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School of Medicine
Cardiovascular Report - Defective ICD leads: should they stay or go?
Cardiovascular Report Spring/Summer 2011
Defective ICD leads: should they stay or go?
Date: June 13, 2011
Charles Henrikson specializes in difficult device replacement.
photo by Keith Weller
A key decision when replacing the leads of an implantable cardioverter defibrillator or pacemaker is whether to leave the old, defective wires in place or remove them. Because taking out the old leads is a delicate and sometimes complex procedure, the issue requires careful consideration.
There are no definitive studies to settle the debate, says electrophysiologist Charles Henrikson. It’s an important question, however, faced by millions of people who depend on these leads as a lifeline between their device and their heart. About 5 to 10 percent of leads will break or fail to operate within 15 years, according to Henrikson.
“We consider how long the leads have been in place and also the age of the patient,” says Henrikson. “In elderly patients, we often implant the new wires alongside the older ones. However, if the patient is relatively young or if the vein is occluded, the wire should be removed.” He says that keeping in the inoperative wire can cause trouble down the road, such as blocking the blood vessel or interfering with the new leads.
If an infection has developed around or near the ICD or its wires, then the wires must come out with the device in order to clear the infection. The longer the leads have been in, the harder it is to take them out.
“When we take out leads that have been in place for more than one year,” Henrikson says, “we perform the procedure in the operating room using fluoroscopy. Also, we have a cardiac surgeon standing by as a precaution. Overall, there is a 1 to 2 percent risk of creating a hole in the vessel or the heart during the removal of the wire that would require emergency surgery.”
For most of the difficult extractions, Henrikson slides a sheath around the defective wire, starting just under the collarbone and continuing to the right ventricle. Using an excimer laser located at the tip of the sheath, he can melt away areas of fibrosis that would block removal of the old wire and make it hard to put in a new one.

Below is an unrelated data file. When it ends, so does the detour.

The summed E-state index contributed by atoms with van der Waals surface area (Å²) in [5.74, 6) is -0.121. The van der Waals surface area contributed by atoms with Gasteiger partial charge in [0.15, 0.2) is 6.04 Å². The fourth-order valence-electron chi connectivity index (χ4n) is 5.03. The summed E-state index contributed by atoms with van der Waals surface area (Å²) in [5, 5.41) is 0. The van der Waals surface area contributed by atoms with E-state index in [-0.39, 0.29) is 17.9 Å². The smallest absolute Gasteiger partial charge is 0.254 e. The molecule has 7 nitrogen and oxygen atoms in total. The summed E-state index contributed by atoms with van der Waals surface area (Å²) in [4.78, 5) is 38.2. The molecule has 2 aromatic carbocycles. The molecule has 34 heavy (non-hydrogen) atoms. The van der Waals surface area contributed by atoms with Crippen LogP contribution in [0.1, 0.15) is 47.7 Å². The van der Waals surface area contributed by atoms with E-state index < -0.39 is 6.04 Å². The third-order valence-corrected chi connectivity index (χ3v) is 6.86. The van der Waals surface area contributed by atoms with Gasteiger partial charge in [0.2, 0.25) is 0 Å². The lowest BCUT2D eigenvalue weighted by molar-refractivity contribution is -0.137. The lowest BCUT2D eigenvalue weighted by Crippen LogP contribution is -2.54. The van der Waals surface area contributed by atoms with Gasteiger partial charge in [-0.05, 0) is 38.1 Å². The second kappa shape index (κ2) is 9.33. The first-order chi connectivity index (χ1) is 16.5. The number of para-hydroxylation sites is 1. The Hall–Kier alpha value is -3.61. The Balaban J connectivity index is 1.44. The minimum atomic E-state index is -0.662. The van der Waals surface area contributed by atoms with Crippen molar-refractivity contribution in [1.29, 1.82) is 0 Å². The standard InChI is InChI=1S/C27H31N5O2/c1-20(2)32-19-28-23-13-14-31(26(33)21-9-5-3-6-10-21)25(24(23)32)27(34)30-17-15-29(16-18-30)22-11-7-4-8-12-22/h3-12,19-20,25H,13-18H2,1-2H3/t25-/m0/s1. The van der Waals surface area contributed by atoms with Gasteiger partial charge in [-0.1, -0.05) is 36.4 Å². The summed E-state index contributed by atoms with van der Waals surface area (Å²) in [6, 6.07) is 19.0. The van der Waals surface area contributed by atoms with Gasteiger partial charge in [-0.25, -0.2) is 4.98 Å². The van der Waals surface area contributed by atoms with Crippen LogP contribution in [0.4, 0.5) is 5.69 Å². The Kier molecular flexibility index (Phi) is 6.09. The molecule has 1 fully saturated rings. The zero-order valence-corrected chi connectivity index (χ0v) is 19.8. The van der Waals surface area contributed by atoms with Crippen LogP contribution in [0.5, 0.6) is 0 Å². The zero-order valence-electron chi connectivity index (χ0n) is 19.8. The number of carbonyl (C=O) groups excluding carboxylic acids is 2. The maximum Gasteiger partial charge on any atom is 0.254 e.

“Once we create that channel around the wire, we gently pull the wire to remove it,” he says. The channel stays in place to install the new lead.
The procedure usually involves a small incision in the upper chest, and patients can go home the next day. Henrikson recalls the case of a 48-year-old Baltimore woman last summer, for whom removing a defective pacemaker lead required a unique approach.
The patient had a pacemaker in place for 18 years when, one day last June, she passed out because her pacemaker’s battery had worn down and one of the leads was defective. She was referred to Henrikson from another hospital, where cardiologists had tried to replace the lead, but the vein was blocked.
“We knew where the blockage was and had to slide the sheath beyond it to put in the new lead. However, her defective lead had broken off, preventing us from sliding the sheath any further.” So Henrikson took another approach. “We inserted a catheter in the femoral vein with a loop of wire to snare the dangling lead that was still in her heart. Also, by coming in from that direction, we were able to advance the laser sheath beyond the blockage to put in the new lead.”
The only other option would have been leaving the older wires in place and putting another pacemaker and two additional wires on the other side. Henrikson says that wouldn’t have been a wise choice if the patient needs new wires in the future.
The first human ICD implantation in the world was performed at Hopkins in 1980. Today, many ICDs and pacemakers have been in place for decades and, since the leads don’t last forever, Henrikson and his colleagues are seeing increasing numbers of patients who need leads removed and replaced. Ten years ago, Hopkins was performing about 15 removals a year. However, by 2010, that number had jumped to 70.